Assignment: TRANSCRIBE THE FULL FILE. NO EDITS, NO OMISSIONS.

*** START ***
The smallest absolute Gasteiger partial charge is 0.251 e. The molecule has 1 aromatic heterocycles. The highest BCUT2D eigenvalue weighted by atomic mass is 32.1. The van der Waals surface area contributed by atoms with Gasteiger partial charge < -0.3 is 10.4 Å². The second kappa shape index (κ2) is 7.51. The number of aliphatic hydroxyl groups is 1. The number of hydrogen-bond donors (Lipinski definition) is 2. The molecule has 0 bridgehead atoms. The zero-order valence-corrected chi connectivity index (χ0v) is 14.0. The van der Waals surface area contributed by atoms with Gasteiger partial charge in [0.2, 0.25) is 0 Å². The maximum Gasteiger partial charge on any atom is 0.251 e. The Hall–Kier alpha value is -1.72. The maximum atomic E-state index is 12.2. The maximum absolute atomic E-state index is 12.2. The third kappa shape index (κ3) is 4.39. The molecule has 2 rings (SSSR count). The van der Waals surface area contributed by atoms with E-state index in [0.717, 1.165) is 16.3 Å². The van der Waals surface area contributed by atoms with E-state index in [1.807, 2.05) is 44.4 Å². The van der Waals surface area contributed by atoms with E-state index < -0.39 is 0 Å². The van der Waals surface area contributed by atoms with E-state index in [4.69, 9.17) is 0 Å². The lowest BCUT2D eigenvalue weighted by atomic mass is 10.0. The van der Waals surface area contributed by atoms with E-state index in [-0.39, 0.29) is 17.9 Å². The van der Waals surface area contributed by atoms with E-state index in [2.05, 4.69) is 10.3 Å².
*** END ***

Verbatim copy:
The smallest absolute Gasteiger partial charge is 0.251 e. The molecule has 1 aromatic heterocycles. The highest BCUT2D eigenvalue weighted by atomic mass is 32.1. The van der Waals surface area contributed by atoms with Gasteiger partial charge < -0.3 is 10.4 Å². The second kappa shape index (κ2) is 7.51. The number of aliphatic hydroxyl groups is 1. The number of hydrogen-bond donors (Lipinski definition) is 2. The molecule has 0 bridgehead atoms. The zero-order valence-corrected chi connectivity index (χ0v) is 14.0. The van der Waals surface area contributed by atoms with Gasteiger partial charge in [0.2, 0.25) is 0 Å². The maximum Gasteiger partial charge on any atom is 0.251 e. The Hall–Kier alpha value is -1.72. The maximum atomic E-state index is 12.2. The maximum absolute atomic E-state index is 12.2. The third kappa shape index (κ3) is 4.39. The molecule has 2 rings (SSSR count). The van der Waals surface area contributed by atoms with E-state index in [0.717, 1.165) is 16.3 Å². The van der Waals surface area contributed by atoms with E-state index in [1.807, 2.05) is 44.4 Å². The van der Waals surface area contributed by atoms with E-state index < -0.39 is 0 Å². The van der Waals surface area contributed by atoms with E-state index in [4.69, 9.17) is 0 Å². The lowest BCUT2D eigenvalue weighted by atomic mass is 10.0. The van der Waals surface area contributed by atoms with E-state index in [-0.39, 0.29) is 17.9 Å². The van der Waals surface area contributed by atoms with E-state index in [2.05, 4.69) is 10.3 Å².